“The Ian Fleming Files: Operation Armada” by Damian Stevenson is based on a simple but brilliant idea: To use the creator of the James Bond series and make him the hero in his own James-Bond-style adventure.
Set in 1940 it shows Fleming as a Naval commander who is on a secret mission in France regarding the French Navy.
As Fleming used to be an navy officer in real life this has an excellent real feel to it, an idea so simple and genius, you wonder why nobody has thought of doing it before Many have written James-Bond style books, but few have thought of going to the root of the creation itself.
Very authentically written the story has everything that you would expect from a James Bond story: thrilling action scenes, gadgets, women and cars.
I am a big fan of history and absolutely loved the idea of bringing Bond into the past rather than the future. For me James Bond is a cult figure and I find that the recent film instalments with the ever increasing pyrotechnics and technology advances take the fun out of the original idea.
Stevenson has done a fantastic job at extracting the essence of Bond and choosing an excellent setting for his novel.
I hate to use this phrase in reviews but I really am looking forward to a series of these books.
How did the idea for the novel come to you?
I was stunned by how successful the movie Skyfall (2012) was – over a billion dollars at the worldwide box office – given that the character was a 1950s creation and it occurred to me that there was a huge lack of awareness that Ian Fleming based his character on himself, that he was himself a spy during World War 2. Because Skyfall was such a hit, I thought there might be interest in a story that put Ian Fleming in similar circumstances to 007 but was rooted in biographical and historical truth.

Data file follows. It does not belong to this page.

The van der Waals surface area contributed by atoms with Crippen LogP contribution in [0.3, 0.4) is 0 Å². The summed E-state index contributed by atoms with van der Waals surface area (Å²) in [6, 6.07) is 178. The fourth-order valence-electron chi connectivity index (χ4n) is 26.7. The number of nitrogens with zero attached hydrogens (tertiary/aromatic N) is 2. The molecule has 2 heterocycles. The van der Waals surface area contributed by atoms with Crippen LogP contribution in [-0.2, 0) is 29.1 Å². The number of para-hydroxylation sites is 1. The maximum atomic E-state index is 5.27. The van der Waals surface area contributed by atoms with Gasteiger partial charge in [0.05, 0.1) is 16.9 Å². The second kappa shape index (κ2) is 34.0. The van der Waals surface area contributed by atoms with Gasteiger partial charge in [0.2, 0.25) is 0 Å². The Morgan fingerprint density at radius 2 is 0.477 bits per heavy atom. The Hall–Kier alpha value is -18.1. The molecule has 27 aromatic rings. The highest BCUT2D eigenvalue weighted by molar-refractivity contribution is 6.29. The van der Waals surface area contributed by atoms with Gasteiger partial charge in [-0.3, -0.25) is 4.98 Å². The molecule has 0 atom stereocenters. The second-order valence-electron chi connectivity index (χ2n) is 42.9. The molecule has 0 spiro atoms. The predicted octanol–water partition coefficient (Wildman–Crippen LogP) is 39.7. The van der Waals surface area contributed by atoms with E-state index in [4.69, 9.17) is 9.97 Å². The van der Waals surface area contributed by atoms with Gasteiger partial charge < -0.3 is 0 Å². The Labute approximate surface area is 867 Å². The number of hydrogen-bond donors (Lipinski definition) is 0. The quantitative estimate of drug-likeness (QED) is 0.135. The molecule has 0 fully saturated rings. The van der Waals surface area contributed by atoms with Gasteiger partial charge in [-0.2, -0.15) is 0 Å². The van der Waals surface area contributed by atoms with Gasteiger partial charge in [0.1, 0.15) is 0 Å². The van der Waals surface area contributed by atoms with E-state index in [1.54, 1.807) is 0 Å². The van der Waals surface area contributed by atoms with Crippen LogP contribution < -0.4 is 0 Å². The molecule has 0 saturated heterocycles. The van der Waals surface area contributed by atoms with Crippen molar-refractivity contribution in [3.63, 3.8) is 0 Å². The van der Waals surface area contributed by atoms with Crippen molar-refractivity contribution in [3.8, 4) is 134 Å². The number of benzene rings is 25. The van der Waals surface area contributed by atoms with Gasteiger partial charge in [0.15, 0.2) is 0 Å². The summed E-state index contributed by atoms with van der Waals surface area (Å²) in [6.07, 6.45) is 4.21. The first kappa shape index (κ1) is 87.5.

How did you come to writing in the first place?
I studied literature at Oxford, worked with writers in Hollywood when I was an executive at DreamWorks and eventually decided it was time to give writing a go. I wrote screenplays for ten years with mixed success and turned to books about a year ago. My heart is definitely in books.
How did you choose the setting for the story? Did you research much for the book?
I chose to focus on what I thought was the most exciting Bond-like period of Ian Fleming’s life and the setting was thus dictated by the circumstances. Fleming was a reporter before and after the war and by far his most thrilling adventures took place during the war, specifically in 1940 when he was flown to Bordeaux to negotiate the purchase of France’s navy. So France during the Nazi occupation became the default setting, as well as some scenes at Admiralty HQ and elsewhere in London.
Yes, a lot of research. With historical fiction, research and writing go hand in hand. Before, during and even after writing (when someone points out a mistake!). I had been casually researching Ian Fleming for years out of personal interest and then took it to another level when I started the book. One thing I have learned from research is that the Internet is highly over-rated as a source of information. The library, i.e. books, is where the real research comes. Until every book is scanned and readable on line, you have to go to the library.